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Billy O'Farrell, a defrocked priest and aviator, dashes a
TBM (C-FAXS, Tanker B17) to bits on the forest floor near
In his own words Billy recounts the details of the result of an engine failure in flight at low altitude whilst doing a formation aerial application:
"Advised formation leader of situation but time element did not permit consultation about symptoms and remedial measures. Altitude and airspeed (tree tops and 100-105 KT) limited selection of landing area - turn not possible. Tried for area of new growth deciduous trees (Populus Balsamifera) - glide carried past - toward stand of evergreens (apparently Picea Rubens or Picea Glauca) averaging 40' in height - put flap lever to extend position (flap indicator bar not observed) - adjusted glide path to hit the larger trees about 20' from ground - cut off top of one Betula Papyrifera without noticeable degrading of control. Observed that largest of the Picea trees was in alignment with right wing root but considered avoiding action inappropriate -considerable noise attended contact with smaller trees at edge of stand - noise increased with penetration - right wing separated on contact with aforementioned Picea with immediate loss of aileron control - elevator and rudder control decayed, the aircraft yawed to the right and struck the ground in 20° nose down attitude. Contact with the ground produced a somewhat more remarkable negative acceleration than did the contact with the trees - the forest foliage and debris from falling trees had the effect of reducing visibility to a few feet during the latter stages of the landing but in the absence of control responses this did not exacerbate the situation. I turned the master switch off, observed a white cloud of condensed vapour rising from the starboard side forward - no odour of gasoline. I unharnessed and evacuated via the port wing, which was at ground level. Damage to the aircraft was substantial. Injury to self appears to be(pending medical opinion) a minor scratch and some bruises."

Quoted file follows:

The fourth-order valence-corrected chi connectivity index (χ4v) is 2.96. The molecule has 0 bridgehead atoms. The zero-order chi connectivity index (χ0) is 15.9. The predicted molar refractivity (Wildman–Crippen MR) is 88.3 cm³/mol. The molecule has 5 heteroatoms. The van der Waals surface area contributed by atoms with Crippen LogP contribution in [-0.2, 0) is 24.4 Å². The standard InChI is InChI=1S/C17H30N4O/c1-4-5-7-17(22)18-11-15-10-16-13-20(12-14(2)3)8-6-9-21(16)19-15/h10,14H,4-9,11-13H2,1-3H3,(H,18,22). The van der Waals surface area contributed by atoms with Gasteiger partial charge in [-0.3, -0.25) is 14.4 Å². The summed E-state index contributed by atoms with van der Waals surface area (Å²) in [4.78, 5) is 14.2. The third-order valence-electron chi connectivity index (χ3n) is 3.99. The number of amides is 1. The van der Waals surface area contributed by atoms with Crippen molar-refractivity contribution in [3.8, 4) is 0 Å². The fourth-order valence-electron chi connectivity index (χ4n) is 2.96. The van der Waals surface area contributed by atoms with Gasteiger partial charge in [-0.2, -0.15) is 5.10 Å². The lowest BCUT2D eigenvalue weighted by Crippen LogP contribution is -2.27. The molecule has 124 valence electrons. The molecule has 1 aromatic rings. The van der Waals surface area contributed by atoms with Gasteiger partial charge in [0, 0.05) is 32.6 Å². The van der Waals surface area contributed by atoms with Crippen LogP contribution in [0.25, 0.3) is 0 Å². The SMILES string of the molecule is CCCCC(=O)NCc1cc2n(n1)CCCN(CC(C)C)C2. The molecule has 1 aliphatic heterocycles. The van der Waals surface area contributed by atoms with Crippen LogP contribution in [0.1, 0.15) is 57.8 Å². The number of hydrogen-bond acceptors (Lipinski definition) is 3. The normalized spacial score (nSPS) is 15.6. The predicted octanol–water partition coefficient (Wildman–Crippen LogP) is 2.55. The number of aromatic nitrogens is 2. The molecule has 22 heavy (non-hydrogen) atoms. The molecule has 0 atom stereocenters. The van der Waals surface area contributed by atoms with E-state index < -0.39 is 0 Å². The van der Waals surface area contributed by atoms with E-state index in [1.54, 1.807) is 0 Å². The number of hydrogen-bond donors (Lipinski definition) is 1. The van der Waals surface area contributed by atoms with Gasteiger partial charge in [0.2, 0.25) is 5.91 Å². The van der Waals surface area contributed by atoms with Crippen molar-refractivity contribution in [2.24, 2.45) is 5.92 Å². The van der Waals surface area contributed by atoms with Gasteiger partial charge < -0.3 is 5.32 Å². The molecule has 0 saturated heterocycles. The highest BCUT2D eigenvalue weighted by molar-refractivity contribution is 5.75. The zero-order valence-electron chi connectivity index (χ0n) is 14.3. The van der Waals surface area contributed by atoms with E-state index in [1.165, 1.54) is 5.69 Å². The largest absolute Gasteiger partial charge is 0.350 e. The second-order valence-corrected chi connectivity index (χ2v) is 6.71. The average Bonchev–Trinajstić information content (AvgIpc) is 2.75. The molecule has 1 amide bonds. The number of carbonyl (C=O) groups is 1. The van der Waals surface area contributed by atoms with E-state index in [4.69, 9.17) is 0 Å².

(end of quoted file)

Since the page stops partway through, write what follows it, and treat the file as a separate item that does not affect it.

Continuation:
The lower crash scene is courtesy of Ian White.
Click Here to see some select photos of Billy's expedition to Gibraltar in October of 1986.